Handicapping the 2012 Republican field

Senator John Ensign of Nevada is coming to northwest Iowa today for stops at Trans Ova Genetics in Sioux Center and the famous ice cream shop in Le Mars before he delivers a speech in Sioux City.

The American Future Fund invited Ensign as part of a lecture series, and American Future Fund spokesman Tim Albrecht spoke to Radio Iowa about him:

Albrecht describes the 51-year-old Ensign as a “strong” conservative.

“I think that Senator Ensign will be able to introduce himself to a group of active conservatives who are thirsty for a new voice, a new person, to really pick up the banner and carry it on their behalf,” Albrecht says.

Are conservatives “thirsty for a new voice,” as in someone who hasn’t already run for president? The Republican Party has a history of nominating presidential candidates on their second or third try: Ronald Reagan, George H.W. Bush, Bob Dole, John McCain.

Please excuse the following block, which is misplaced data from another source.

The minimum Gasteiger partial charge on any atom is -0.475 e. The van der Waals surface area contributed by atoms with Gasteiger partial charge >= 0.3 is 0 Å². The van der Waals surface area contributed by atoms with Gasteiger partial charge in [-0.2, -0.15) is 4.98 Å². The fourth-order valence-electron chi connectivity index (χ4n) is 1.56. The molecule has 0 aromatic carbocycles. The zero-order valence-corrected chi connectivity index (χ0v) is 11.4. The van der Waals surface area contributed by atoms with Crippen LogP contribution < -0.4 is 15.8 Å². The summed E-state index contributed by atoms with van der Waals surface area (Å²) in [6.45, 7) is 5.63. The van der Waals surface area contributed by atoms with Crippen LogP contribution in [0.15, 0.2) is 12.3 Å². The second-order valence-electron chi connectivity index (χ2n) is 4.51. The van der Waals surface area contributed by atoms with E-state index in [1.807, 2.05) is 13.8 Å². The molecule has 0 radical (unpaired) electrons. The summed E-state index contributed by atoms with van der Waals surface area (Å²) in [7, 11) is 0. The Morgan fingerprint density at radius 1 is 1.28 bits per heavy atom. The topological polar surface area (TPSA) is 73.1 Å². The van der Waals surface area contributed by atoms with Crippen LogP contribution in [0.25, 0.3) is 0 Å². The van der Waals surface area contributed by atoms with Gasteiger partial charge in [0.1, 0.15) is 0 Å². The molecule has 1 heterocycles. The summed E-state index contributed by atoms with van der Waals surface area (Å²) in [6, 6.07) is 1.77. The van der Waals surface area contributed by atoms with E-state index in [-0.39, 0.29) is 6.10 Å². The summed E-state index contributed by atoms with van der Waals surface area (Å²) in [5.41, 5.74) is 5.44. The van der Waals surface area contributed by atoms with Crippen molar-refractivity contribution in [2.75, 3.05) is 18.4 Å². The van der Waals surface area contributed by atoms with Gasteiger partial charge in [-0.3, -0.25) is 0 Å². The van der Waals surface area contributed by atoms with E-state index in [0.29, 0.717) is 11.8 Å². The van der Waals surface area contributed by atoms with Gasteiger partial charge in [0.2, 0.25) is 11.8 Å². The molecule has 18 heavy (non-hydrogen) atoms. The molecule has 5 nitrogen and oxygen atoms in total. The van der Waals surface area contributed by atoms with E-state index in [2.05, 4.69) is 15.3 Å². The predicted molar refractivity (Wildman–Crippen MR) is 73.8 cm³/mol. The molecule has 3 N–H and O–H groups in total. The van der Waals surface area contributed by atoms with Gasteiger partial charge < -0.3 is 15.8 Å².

Ensign looks like a fairly generic Republican to me. He would need to do something to distinguish himself in the next few years to avoid becoming the Sam Brownback or Tommy Thompson of 2012.

UPDATE: Ensign gave Iowa Politics an interview:

“I’m not running for president,” said Ensign, who’s chairman of the National Republican Senatorial Committee. “What I’m doing is raising my profile. I believe we need new voices and fresh voices in the Republican Party who can articulate a message of our core Republican principles.”

More thoughts on likely Republican presidential candidates are after the jump.